A scaled back OFFF


A plan to spend the weekend at the Oregon Flock and Fiber Festival in Canby was reduced to just Saturday afternoon.  One friend was ill, one on her way to illness and one was sent out of town on a business trip.

So it was just a couple hours with my friend Paige, but enjoyable still. We’ve been enough times that we pretty much have memorized the booth offerings from return vendors, but nothing makes fondling yarn and fiber and petting sheep get old.


So much color everywhere!  And yet I managed to buy the plainest yarn and fiber I saw.

But, what it lacks in pigment it makes up in content – the yarn is yak and merino and silk, and the fiber has enough angora that it is going to get a wonderful halo when it is made into yarn.


The barn where the sheep and goats wait to be judged is, as always, a highlight.

The wildly varying pelts always intrigue me.  So much variation in what are basically close cousins.


All of those are sheep fleece, except the bunny in the middle of the top row.  It is hard to tell, but the brown tipped locks on the lower left were brown on the ends and then went through cream to become gray where it is newly growing out.  My sister pays huge amounts of money to get that many colors into her hair!

The colors llamas come in are also impressive.


The angora rabbits are another favorite. Dust bunnies come to life.


When we weren’t shopping or petting we watched the llama obstacle course trials – very dignified – and then the goats at their course as well – defiant and needing to be carried.

And then OFFF was done for another year.




Back to OFFF

Each year a couple of my friends and I get together and go to a fiber festival.  It used to be Blacksheep, in Eugene, but the spring pollen combined with the straw dust made it impossible for one of my more allergic friends to survive happily.  So now we go to OFFF each September in Canby.


I actually prefer Blacksheep, because the arrangements for viewing sheep judging and other displays are better for knitting/spinning while watching.  OFFF doesn’t seem to think that people might want to sit in stands for a while to watch the events – maybe they believe only the people showing animals will sit there for long periods?  There are little to no seating arrangements most of the time.  But I always liked learning what made a Romney or BFL a really good example of its breed, or why one bunny was top over another that looks equally fluffy to me.  The announcers were good at filling in the info gaps for those of us who could probably tell a sheep from a goat, but not always.  At OFFF, even the llama obstacle course was moved to the opposite end of the barn this year, away from the stands we used to be able to sit in to watch.  And the judges aren’t wired for sound, so it isn’t possible to hear much of what they are saying.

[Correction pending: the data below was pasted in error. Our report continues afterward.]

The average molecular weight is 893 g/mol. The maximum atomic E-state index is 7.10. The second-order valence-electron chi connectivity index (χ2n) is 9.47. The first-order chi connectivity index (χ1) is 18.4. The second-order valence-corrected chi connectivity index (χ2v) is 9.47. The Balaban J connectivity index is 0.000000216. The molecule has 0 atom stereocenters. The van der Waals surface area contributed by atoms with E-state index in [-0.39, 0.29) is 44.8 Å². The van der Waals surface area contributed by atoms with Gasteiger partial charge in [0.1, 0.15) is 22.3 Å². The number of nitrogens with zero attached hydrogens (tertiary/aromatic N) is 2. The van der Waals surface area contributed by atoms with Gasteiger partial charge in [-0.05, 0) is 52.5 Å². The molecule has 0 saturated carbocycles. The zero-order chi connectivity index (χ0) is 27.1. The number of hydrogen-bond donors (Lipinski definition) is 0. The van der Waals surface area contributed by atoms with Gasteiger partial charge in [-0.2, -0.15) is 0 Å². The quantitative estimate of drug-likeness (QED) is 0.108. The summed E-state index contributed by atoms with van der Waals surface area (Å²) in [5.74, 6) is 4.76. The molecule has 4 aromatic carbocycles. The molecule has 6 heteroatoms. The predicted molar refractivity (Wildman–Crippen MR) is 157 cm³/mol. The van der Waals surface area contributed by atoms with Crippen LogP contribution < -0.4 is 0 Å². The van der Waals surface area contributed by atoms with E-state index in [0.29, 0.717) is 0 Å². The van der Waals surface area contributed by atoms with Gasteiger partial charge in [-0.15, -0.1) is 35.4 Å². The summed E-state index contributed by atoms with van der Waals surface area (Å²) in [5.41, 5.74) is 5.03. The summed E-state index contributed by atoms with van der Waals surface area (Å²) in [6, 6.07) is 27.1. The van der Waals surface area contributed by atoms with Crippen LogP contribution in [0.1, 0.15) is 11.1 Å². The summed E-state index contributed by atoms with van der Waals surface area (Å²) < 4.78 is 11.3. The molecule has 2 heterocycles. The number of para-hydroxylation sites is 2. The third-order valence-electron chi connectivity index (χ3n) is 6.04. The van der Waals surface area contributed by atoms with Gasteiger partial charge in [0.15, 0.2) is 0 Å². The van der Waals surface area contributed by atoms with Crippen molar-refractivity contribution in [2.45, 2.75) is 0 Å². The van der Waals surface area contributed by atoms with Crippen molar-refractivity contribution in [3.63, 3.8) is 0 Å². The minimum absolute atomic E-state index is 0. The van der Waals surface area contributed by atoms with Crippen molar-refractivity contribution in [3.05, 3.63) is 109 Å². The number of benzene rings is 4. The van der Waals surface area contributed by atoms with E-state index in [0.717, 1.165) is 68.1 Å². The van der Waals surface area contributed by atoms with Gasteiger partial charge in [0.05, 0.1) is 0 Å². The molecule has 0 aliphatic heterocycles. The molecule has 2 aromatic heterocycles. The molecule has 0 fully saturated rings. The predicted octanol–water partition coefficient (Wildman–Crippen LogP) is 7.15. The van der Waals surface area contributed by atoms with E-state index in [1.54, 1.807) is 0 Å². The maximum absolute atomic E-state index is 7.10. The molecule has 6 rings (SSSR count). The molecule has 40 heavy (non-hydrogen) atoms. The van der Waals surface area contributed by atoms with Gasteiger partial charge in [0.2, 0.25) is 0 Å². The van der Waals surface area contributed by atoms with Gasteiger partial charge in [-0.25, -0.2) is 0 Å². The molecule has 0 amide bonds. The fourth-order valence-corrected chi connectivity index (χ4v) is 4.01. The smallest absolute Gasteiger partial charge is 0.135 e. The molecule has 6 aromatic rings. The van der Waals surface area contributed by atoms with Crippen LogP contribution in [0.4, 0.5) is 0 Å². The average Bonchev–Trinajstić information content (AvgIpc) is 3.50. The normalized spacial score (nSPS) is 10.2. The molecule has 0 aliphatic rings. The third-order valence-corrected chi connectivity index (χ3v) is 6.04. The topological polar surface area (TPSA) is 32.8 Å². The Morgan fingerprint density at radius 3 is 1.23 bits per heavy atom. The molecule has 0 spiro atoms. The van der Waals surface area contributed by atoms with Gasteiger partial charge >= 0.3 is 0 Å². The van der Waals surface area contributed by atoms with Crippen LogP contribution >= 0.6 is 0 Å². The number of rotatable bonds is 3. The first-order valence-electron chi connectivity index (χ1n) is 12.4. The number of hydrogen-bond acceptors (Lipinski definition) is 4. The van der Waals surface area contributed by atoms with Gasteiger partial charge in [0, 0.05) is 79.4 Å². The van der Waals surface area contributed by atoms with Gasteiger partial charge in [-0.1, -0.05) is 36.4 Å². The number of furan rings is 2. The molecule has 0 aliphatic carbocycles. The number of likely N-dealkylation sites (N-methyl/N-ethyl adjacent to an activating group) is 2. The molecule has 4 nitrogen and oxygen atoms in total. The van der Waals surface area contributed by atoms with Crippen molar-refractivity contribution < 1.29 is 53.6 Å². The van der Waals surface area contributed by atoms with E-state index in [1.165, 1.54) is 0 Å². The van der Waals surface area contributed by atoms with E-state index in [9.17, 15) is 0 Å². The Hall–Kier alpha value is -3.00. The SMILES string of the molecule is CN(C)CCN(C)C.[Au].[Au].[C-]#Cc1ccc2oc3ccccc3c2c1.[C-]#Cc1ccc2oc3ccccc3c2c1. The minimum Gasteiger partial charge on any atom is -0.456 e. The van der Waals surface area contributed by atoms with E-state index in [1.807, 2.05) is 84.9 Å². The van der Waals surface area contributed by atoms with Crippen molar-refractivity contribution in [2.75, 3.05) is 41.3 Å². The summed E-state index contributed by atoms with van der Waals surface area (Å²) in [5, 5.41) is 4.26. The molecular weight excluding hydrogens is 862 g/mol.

Also, I miss the evening parade of fiber fashions that Blacksheep had each year.  And the Shetland sheep costume parade.  And the wood fired pizza at the restaurant nearby.

Those complaints aside, OFFF is a good time.  We bring our camp chairs to the lawn under the giant shade trees, wander the booths and barns for two days, and always go for Thai food for lunch.  We knit and spin and shop and catch up, and then go back to one friend’s house on the river to talk and craft some more.

Last Saturday, my sister and niece came along to check out the animals, and later in the afternoon my husband and kids showed up to do the same.  The animals cover the range of fiber creatures, including angora and cashmere goats, tiny Shetlands and massive Romney sheep, alpacas and llamas, and the bundles of fluff angora rabbits.